A few years ago, as she delicately puts it, Elizabeth Greenwood decided that she had “screwed herself financially.” Saddled with more than $100,000 in college debt, she joked to a friend over dinner that her plan was to become a “highly sought-after public intellectual” who would pay it off by giving TED Talks. If that failed, her friend said, Greenwood could always fake her own death and disappear to a tropical island. She was intrigued by the notion.
In her book, Playing Dead: A Journey Through the World of Death Fraud (Simon & Schuster; $26), Greenwood peels the lid off a cottage industry devoted to helping people vanish. She tracks down Frank Ahearn, a foulmouthed New Yorker who claims to have helped more than 50 people disappear, charging them about $30,000 apiece. She swills Coronas with Steve Rambam, a cynical investigator who chases death fakers in the Philippines, where you can rent a corpse and hire locals to stage a mock funeral as evidence of your untimely expiration. She travels to England to meet John Darwin, who faked a canoeing accident in 2002 and collected more than £280,000 (about $371,000 today) in insurance benefits; and to Los Angeles, where she visits a woman who goes by the name Pearl Jr. who’s convinced that Michael Jackson faked his death and is now living secretly among us, waiting for the right moment to reveal himself. Greenwood also introduces us to people—and there are many—who pretended to die at the World Trade Center on Sept. 11 to scam charitable organizations.
The writer is generous with her subjects, letting them tell their stories and reveal their inner selves, however odious they turn out to be. By her own admission, she has something in common with them: She’s running from her past, too. Greenwood grew up in Worcester, Mass., a working-class town she abandoned for California. “I knew I wanted to get as far away as possible from binge drinking, the cult of the Red Sox, and North Face fleeces,” she writes. After acquiring a Valley girl accent, bleaching her hair blond, and purchasing cocktail dresses at Forever 21, she admits that she blends in with the con artists, braggarts, and other sketchy souls she encounters in the world of death fraud. She even goes shopping with one of her subjects, a California woman who was devastated to read a 2007 interview with her father, a crony of Andy Warhol’s. As far as the woman had known, her dad had been dead since the early 1970s. He’d faked a heroin overdose, in part, to escape her.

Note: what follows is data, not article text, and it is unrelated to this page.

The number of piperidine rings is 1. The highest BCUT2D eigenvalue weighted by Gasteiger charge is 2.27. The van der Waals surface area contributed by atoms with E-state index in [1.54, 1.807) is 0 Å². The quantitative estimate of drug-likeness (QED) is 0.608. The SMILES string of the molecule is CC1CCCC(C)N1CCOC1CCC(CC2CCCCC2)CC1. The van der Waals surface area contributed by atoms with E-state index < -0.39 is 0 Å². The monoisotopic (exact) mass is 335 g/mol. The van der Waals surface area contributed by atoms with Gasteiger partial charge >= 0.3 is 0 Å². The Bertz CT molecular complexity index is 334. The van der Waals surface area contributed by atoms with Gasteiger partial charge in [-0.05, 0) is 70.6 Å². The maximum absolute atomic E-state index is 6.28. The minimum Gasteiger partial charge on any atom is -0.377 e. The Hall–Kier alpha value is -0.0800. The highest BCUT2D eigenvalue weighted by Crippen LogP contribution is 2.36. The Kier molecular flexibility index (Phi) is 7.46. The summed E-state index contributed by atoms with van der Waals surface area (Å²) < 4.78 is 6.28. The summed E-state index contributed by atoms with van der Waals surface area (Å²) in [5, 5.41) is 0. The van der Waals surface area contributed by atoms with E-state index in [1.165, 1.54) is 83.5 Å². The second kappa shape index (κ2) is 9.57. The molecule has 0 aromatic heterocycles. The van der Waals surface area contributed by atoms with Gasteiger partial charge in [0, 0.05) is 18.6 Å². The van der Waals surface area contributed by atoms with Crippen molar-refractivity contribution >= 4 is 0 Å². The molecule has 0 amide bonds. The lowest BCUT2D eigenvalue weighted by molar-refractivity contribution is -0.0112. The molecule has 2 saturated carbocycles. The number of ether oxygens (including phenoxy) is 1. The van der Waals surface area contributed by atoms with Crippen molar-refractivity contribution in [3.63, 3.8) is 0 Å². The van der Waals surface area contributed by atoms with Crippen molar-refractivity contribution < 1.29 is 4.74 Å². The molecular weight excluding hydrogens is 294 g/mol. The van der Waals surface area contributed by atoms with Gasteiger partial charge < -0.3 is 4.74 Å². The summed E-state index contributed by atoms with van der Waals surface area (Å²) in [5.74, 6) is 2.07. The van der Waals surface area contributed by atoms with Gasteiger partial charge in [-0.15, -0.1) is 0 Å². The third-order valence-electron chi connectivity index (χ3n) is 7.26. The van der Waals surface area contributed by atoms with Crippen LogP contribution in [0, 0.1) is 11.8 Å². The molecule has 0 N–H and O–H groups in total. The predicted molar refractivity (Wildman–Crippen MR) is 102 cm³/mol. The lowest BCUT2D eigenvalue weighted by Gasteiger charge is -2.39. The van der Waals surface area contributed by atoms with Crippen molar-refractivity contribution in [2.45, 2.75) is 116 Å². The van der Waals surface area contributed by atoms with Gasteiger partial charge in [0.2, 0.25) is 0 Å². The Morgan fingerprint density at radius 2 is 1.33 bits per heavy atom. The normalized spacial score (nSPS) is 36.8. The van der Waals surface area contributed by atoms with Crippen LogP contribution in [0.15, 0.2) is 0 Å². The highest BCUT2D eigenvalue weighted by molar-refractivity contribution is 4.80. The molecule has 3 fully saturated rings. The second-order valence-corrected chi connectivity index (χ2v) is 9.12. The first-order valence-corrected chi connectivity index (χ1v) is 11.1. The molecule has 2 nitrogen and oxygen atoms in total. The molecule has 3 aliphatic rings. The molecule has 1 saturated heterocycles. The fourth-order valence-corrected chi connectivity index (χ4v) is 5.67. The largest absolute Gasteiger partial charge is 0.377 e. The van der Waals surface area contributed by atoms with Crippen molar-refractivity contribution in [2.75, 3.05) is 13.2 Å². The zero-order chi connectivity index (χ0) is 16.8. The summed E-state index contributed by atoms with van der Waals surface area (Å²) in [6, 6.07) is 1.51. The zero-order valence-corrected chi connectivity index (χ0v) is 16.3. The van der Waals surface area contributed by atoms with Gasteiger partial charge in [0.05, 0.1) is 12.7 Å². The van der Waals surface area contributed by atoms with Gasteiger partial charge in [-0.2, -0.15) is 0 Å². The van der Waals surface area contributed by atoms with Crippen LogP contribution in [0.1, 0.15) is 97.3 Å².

The questions animating Playing Dead are ghoulishly existential. “How do you occupy your days in your second life?” Greenwood asks. “And can you even disappear in the twenty-first century, when every move is monitored, if not by the U.S. National Security Agency, then by closed-circuit TVs and drones, phones transmitting our coordinates, and obnoxious friends tagging us on Facebook?” This makes her wit that much more welcome. Toward the end of the book, however, she undergoes a tearful catharsis and decides that normal life isn’t so bad after all. It’s a bit maudlin and unconvincing for a writer who seems otherwise to take such pleasure in her quest. Maybe she’s just exhausted after all the flights taken, beers quaffed, and cigarettes puffed along the way.
Writing a book as good as Playing Dead isn’t easy, but perhaps it’s less difficult than committing pseudocide. Few people seem to get away with it. After what must have been their umpteenth Corona together, Rambam, the investigator, shares this insight with the author: “Everybody I’ve caught on life insurance fraud, I tell them, ‘If you put this type of effort, money, and dedication into your life as a law-abiding citizen, you would’ve made just as much money.’ ”